A Processor or CPU (Central Processing Unit) is recognized as the brain of the computer. This controls the number of processes or tasks your computer can accomplish at once. Depending on the processing power and speed of the processor will also be how fast certain tasks are accomplished. A good example of this is rendering videos.
The motherboard is where components are installed in. It is also seen as a hub that lets all the hardware communicate with each other.
It’s also worth noting that you buy a motherboard that offer features you only need as certain motherboards have features that others don’t.
Think of RAM or memory as vivid short-term memories. They store the most commonly used files and data so that future requests of these data are presented faster.
Ideally, you’ll want at least 8GB of RAM as a minimum for gaming and at least 16GB if you’re going to stream your games online.
Needless to say, the power supply supplies power to the computer. It pulls power from the outlet and delivers the right amount of electricity to components after converting the AC current to DC current.
Never cheap out on your PSU to avoid the risks of frying not just one component but the entire computer as a whole.
There are two types of storage devices at your disposal:
- HDD (Hard Disk Drive)
- SSD (Solid State Drive)
HDD is the cheaper option. It can hold more files than an SSD but is significantly slower both in read and write speeds. Comparatively, SSDs are faster and are more expensive but can only hold a certain amount of data for the same price as an HDD.
Sound cards are optional but specific competitive gamers prefer having one to further their chances of winning. High-end sound cards improve the environmental audio in the game to achieve an impressive 3D audio effect.
How Many Case Fans Do I Need?
Generally, 2 intake fans and 1 exhaust fan is fine. But if you can afford to get more, or if you want to lower your temperatures, feel free to add more as you please.
Do I Need a Liquid Cooler?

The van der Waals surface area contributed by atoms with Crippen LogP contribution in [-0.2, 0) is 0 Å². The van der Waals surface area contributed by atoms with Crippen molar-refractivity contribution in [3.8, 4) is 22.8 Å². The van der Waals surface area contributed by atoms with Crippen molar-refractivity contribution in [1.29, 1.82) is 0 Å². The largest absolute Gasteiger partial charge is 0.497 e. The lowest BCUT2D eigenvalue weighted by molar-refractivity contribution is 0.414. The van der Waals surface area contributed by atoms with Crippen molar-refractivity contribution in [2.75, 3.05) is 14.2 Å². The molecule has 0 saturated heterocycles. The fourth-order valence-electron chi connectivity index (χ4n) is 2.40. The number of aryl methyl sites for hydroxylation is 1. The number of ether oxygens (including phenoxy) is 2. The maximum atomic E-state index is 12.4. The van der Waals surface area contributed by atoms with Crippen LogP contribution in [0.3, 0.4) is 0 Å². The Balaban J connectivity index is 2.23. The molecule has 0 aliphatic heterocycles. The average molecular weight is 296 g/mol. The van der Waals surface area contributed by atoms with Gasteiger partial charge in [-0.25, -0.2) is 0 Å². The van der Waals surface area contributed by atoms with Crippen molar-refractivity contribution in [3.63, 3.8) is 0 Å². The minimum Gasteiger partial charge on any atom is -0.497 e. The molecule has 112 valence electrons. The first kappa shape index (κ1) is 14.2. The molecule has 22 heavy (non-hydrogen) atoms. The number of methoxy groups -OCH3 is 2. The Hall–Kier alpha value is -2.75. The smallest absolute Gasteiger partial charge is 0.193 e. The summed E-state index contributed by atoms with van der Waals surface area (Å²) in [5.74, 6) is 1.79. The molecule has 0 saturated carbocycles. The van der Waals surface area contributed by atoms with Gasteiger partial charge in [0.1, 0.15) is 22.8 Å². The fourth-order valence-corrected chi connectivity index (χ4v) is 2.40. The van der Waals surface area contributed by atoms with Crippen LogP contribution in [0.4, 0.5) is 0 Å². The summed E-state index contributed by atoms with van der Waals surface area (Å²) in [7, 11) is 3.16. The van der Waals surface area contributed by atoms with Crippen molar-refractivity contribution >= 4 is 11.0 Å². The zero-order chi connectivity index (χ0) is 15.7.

Gaming computers in the entry-level category and most in the mid-range category don’t need a liquid cooler. You can find a hefty amount of air coolers that can deliver similar performance and even better– just that they sound louder because of the fans.
However, if you plan to overclock your processor, liquid coolers are needed to keep the temperatures low. Just remember that this will require more work to maintain in the long run, which is why it’s recommended for first-time and new builders to use fans.
How to Check PC Parts Compatibility?
Each hardware component must be compatible with the rest. Generally, the CPU and the RAM are the only parts that must be compatible with the motherboard. On a side note, the size of the graphics card and the motherboard has to fit inside the case.
Fortunately, websites like PCPartpicker exist. Click on the Start a System Build button and choose a product from their complete list of parts for each component. This should then tell you whether or not the parts are compatible with each other.
You can also reach out to PC gaming communities or Reddit pages like PC Master Race to ask for feedback and suggestions. Either way, it should give you enough evidence to validate and confirm parts compatibility.
Do I Need an Anti-Static Wrist Band?
Anti-static wrist bands dissipate excess static charge in your body through grounding. By grounding your body through an anti-static wrist band, you avoid the risks of ESD (electrostatic discharge) when touching any hardware component.
Computer hardware components are known to house delicate parts that can easily be damaged by even the slightest ESD, rendering them useless. This is why it’s best that you wear one when building your own gaming PC.
Wrapping It Up
Building your own gaming PC can be intimidating at first. But with all these in mind, it shouldn’t even be a problem anymore. If you’ve been on the edge for quite some time, these answers should give you all assurance you need that you can do it.